B&N Posts Updated Prospectus for B&N Education Spin-Off Spin-Off
Some four months have passed since B&N announced plans to spin off its college stores into a separately owned company called B&N Education.
There has not been much news to report on the topic since then, but Shelf Awareness noticed this week that Barnes & Noble filed an updated prospectus with the SEC.
The short version is that B&N is still pushing forward, the new company will be owned by the same stockholders as B&N, and the same people named in February are still going to be running B&N Education. Also, B&N has picked up 3 additional contracts to run college stores (717 stores in total).
If you want to read it, SA detailed the prospectus at length. I was going to write it up myself, but a spot check of the older copies of the prospectus doesn’t show many significant differences.
There are a few financial details worth noting:
In its most recent fiscal year, ended May 3, 2014, B&N Education revenue slipped 0.9%, to $1.747 billion, and net earnings rose 16.3%, to $35.1 million. In the first three months of the current fiscal year, ended January 31, revenues rose 3.6%, to $1.5 billion, and net earnings fell 43.8%, to $19.4 million.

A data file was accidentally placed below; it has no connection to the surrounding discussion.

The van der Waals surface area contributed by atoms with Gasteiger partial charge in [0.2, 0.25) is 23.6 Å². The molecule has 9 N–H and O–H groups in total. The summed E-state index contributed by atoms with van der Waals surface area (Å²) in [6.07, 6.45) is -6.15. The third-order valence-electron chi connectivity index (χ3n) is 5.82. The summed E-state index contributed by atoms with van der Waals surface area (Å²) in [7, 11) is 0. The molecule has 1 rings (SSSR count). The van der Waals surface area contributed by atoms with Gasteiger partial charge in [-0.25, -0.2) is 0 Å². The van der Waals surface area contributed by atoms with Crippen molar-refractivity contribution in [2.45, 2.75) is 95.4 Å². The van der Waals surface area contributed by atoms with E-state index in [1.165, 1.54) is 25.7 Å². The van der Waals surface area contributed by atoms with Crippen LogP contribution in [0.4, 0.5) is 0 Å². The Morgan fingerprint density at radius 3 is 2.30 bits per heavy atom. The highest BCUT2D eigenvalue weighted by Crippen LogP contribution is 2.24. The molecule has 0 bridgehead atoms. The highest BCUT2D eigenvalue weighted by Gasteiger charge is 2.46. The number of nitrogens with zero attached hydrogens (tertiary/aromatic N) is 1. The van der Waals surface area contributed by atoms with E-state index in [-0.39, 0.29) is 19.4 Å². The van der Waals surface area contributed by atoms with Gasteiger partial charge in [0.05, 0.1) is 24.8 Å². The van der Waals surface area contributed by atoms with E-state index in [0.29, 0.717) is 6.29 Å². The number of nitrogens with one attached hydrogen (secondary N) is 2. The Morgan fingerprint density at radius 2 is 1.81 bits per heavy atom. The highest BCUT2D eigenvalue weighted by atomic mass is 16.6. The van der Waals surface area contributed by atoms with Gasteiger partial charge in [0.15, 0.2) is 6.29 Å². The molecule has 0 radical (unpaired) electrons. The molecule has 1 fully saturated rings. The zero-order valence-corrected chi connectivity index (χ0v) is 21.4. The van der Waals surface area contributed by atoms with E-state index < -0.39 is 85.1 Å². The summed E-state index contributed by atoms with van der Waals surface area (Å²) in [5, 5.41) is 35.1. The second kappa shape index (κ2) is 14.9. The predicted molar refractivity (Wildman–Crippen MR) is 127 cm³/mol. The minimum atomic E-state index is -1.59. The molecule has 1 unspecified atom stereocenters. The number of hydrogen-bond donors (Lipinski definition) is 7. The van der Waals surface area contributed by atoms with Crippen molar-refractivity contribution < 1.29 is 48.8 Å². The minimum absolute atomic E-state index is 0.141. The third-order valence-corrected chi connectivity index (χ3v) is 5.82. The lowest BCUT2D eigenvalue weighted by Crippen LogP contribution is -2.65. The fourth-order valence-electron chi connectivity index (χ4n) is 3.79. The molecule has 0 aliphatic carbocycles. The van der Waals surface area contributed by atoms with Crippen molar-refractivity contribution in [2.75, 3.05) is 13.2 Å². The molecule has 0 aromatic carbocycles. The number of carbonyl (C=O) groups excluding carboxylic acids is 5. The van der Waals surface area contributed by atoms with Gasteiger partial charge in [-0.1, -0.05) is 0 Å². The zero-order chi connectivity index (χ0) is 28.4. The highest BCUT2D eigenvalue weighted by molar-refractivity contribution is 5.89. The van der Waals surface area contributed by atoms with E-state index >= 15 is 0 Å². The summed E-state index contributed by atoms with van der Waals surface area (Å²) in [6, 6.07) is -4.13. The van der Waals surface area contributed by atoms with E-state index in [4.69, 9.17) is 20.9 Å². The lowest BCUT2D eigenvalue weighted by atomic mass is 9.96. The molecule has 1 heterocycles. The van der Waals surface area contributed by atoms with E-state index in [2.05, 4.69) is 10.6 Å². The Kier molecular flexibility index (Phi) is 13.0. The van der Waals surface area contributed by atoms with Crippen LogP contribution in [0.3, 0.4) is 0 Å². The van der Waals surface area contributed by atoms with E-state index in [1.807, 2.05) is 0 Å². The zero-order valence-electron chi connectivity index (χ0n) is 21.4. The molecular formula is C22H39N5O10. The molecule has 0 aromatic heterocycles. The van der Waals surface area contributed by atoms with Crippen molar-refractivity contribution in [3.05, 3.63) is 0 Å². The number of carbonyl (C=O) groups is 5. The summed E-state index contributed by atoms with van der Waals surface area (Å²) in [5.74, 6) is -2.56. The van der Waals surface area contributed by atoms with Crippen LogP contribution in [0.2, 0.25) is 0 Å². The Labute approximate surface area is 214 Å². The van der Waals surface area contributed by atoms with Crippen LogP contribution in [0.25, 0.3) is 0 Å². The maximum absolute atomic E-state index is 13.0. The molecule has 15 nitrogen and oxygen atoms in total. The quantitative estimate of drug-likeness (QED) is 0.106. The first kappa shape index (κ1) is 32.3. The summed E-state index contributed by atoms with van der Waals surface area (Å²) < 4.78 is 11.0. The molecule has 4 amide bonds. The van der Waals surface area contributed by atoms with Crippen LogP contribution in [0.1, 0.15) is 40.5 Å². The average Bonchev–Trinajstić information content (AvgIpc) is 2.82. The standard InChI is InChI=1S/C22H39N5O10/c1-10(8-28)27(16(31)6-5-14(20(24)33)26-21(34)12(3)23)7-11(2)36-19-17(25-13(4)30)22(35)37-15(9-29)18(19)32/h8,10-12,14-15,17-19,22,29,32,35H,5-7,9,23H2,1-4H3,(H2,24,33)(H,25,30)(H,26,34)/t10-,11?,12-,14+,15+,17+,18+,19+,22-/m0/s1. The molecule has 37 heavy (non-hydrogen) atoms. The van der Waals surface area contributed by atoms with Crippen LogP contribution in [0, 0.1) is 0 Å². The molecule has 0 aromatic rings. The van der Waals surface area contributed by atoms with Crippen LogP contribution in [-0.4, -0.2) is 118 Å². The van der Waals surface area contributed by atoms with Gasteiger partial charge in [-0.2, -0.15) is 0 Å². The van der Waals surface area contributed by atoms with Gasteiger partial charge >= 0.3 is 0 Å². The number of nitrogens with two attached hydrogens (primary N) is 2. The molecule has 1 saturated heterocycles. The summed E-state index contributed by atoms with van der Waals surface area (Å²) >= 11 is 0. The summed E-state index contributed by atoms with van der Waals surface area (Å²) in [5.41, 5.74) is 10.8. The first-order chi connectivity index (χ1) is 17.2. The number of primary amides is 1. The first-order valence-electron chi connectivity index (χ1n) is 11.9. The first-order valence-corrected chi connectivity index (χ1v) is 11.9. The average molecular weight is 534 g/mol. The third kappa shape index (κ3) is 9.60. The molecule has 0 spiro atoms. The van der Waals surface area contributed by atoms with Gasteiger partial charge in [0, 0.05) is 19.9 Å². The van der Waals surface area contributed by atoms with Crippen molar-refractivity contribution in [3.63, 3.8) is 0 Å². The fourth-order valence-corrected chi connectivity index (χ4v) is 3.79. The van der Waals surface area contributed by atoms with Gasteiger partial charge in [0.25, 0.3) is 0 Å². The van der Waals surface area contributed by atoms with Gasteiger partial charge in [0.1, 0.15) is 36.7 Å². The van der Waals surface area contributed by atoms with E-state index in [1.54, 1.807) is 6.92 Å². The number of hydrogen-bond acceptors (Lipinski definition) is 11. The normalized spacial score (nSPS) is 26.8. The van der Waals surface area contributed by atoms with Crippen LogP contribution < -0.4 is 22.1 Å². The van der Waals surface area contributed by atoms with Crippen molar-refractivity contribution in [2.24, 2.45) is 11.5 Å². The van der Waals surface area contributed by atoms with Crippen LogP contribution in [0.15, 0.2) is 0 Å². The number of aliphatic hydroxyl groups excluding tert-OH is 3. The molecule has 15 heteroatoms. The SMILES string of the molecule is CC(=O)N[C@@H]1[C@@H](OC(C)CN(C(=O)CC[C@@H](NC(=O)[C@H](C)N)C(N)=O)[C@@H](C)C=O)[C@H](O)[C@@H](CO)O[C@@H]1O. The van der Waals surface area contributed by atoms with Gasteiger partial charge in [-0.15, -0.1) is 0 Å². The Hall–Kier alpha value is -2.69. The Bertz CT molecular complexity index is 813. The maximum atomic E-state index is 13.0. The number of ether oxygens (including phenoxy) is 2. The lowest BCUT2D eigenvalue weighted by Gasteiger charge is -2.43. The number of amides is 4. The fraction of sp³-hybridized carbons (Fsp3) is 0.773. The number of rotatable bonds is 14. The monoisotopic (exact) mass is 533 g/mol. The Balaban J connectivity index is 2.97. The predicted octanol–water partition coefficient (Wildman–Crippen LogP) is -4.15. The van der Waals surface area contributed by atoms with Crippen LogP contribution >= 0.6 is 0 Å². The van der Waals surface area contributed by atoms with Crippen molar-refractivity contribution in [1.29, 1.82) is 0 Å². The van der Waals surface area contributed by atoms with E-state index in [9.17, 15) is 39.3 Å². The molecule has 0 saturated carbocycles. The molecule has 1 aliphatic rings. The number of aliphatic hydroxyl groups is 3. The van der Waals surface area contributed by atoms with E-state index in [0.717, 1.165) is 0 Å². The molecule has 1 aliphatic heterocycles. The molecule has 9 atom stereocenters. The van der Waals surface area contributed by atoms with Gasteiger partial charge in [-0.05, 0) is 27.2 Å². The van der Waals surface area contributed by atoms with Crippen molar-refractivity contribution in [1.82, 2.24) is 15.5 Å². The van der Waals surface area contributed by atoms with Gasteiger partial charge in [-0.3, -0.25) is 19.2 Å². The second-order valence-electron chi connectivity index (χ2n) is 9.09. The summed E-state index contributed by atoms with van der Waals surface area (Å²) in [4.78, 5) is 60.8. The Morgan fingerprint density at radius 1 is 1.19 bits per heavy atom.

Sales at stores open at least a year fell 0.7%, affected by an increase in textbook rentals, which was partly offset by stronger emblematic apparel sales.
As of the end of January, B&N Education operated 717 stores, which reach 24% of the total number of college students in the U.S.–about five million students. The company has 455 contracts to operate the stores, some of which cover multiple locations, and 158 of the stores are co-branded with the Barnes & Noble name. B&N Education estimates that its 717 stores are 16% of the number of college stores run nationwide.
The prospectus is highly optimistic as to the new company’s prospects.
I, on the other hand, can see that B&N Education faces strong competition in a declining market. It’s not just that students are buying less from their college bookstores, or that B&N Education’s digital textbook offering is a train wreck, but also that it has a couple established competitors (Follett, Nebraska Book Co) as well as an aggressive newcomer with extensive retail experience and a kill-all-the-prisoners attitude.
Amazon is aggressively soliciting colleges to let it run a virtual bookstore on campus (like the one at Purdue University). They only run a few stores at the moment but as B&N reported in its prospectus the market is wide open. According to B&N, 53% colleges still run their own bookstores. While that is a prime opportunity for B&N, it’s also fertile field for Amazon.
image by brewbooks